Why do Central Banks want higher inflation?
The debt ceiling debate in U.S. Congress and related political nonsense brings even more to light the exponential growth in US federal government debt. US government debt has doubled in the 10 years since the last major debacle Congress created over raising the debt ceiling back 2011. The debate and Congress’s unwillingness to increase the limit back in August 2011 resulted in declining equity markets. It also resulted in Standard and Poor’s downgrading U.S. debt to AA+ from AAA!
The Political Standoff
The political standoff over raising this arbitrary restriction of how much debt the US can issue has become just another political lever in the dysfunctional Congress. As Secretary Yellen points out…
Raising the debt ceiling doesn’t authorize additional spending of taxpayer dollars. Instead, when we raise the debt ceiling, we’re effectively agreeing to raise the country’s credit card balance, and in this case, 97% of that balance was incurred by past congresses and presidential administrations. Even if the Biden administration hadn’t authorized any spending, we would still need to address the debt ceiling now. Raising the debt limit was a regular occurrence – congress has either permanently or temporarily raised the debt limit 80 times since 1960. And before 2011, this was done generally with little debate as raising the debt ceiling does not approve new or additional spending but allows the government to borrow in order to pay already approved spending.
That’s right it doesn’t authorize new spending it only allows for the U.S. Treasury to borrow enough to carry out the mandates of Congress for spending that has already been authorised. At least for now Congress approved enough of an increase to keep the U.S. government solvent until December 3.
Borrowing Through The Good Times & Through Bad
The chart below shows the debt ceiling limit (red bar) and the Total debt issued (yellow bar). The debt issued line runs right with the debt limit bar. Both have seen exponential growth, approximately doubling every 10 years over the last 40 years.
Going back to Keynesian principles governments should borrow and increase spending during times of economic downturns (recessions) to help stabilize their economies. Then when the economy recovers the government can pay down the debt through increased revenues and less economic stabilizers – such as unemployment insurance, turning the deficit into a surplus. However, in recent times governments have increased debt levels in recessions and proceed to continue spending more than their revenues when the economy recovers. This leads to exponentially growing debt levels. As the chart below shows higher debt to GDP levels as debt grows faster than GDP. As the chart below shows – U.S. government debt has grown from 40% of GDP to over 125% of GDP.
And here in one chart is why Central Banks want higher inflation!
After all the economist Milton Friedman did say…
“Inflation is a monetary phenomenon. It is made by or stopped by the Central Bank”.
It is challenging to read any newspaper, social media feed, or participate in a discussion forum without the topic of inflation coming up these days.
And the extra money printed by central banks around the world for the last 40 years, which has also grown exponentially for the last 15 years is now creating that inflation. A country’s nominal GDP growth is a combination of real growth, meaning how much an economy increases output and then inflation added on top. On the chart below of US debt as a percent of GDP; we have added brackets of the average CPI (Consumer Price Inflation) rate for each of the changes in trend. Starting with the period of 1965 to 1980 CPI averaged 6.9% but has declined to average only 1.7% since 2010. Bottom line is that all else being equal, higher inflation will help reduce the massive government debt levels.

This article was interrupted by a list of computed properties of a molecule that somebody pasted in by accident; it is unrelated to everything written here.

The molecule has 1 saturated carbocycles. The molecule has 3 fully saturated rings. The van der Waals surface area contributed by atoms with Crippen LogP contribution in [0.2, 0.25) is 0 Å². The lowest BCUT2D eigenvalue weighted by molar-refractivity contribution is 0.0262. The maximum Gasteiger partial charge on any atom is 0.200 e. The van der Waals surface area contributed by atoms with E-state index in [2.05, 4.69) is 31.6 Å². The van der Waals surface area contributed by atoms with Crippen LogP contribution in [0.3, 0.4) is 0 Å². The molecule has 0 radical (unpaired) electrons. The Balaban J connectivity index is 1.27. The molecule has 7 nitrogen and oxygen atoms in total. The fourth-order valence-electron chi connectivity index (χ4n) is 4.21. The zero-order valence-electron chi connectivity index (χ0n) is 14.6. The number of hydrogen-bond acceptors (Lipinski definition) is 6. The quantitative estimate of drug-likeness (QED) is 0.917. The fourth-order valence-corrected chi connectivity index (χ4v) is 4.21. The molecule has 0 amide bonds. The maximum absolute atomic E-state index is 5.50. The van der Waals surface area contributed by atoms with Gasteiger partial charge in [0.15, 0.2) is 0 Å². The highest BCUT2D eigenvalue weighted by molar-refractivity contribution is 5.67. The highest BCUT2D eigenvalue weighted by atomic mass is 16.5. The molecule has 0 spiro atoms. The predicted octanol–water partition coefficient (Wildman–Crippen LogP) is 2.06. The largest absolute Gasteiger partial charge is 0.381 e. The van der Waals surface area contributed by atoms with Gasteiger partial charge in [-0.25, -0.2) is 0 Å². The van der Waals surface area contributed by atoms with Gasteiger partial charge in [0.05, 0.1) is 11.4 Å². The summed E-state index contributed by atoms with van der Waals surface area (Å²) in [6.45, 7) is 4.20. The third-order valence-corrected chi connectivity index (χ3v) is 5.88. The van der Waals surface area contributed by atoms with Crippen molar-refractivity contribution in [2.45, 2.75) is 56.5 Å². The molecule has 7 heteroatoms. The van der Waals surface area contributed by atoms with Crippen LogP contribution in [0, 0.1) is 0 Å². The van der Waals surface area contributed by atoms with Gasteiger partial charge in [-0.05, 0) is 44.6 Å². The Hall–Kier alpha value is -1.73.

We leave you with a quote on inflation:
When a business or an individual spends more than it makes, it goes bankrupt. When a government does it, it sends you the bill. And when government does it for 40 years, the bill comes in two ways: higher taxes and inflation. Make no mistake about it, inflation is a tax and not by accident.
Ronald Reagan – 40th President of the United States
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Gold had a nice move up last week to just below its 200 day moving average. Gold has continued to consolidate just below $1790 this morning on the back of the weaker USD this week. However, bond yields continue to move higher with the 10 Year Treasury now at highs not seen since May, which is limiting Gold’s move higher from here.
Federal Reserve Gov Christopher Waller yesterday said that the central bank should next month begin tapering its monthly purchases of $120 billion in Treasury’s and mortgage related assets, which were launched at the start of the pandemic but are now viewed as no longer needed.
We are not long now to finding out how this will play out and more importantly how the market will react to any form of tapering. The November Fed meet is to be held on the 2-3 November.
GOLD PRICES (USD, GBP & EUR – AM/ PM LBMA Fix)
20-10-2021 1778.15 1778.00 1291.29 1289.760 1529.740 1526.770
19-10-2021 1779.40 1779.55 1289.89 1288.220 1526.900 1526.680
18-10-2021 1762.45 1767.85 1283.94 1287.350 1522.050 1523.710
15-10-2021 1781.45 1772.65 1297.96 1288.540 1535.430 1528.560
14-10-2021 1797.15 1798.70 1309.76 1312.510 1546.810 1551.200
13-10-2021 1767.45 1785.70 1296.78 1309.630 1529.550 1543.920
12-10-2021 1759.10 1767.75 1292.41 1301.770 1521.800 1532.460
11-10-2021 1752.55 1757.65 1286.72 1288.180 1516.480 1518.260
08-10-2021 1757.50 1773.25 1291.41 1300.500 1520.410 1533.330
07-10-2021 1758.55 1762.10 1294.12 1294.440 1521.500 1521.040
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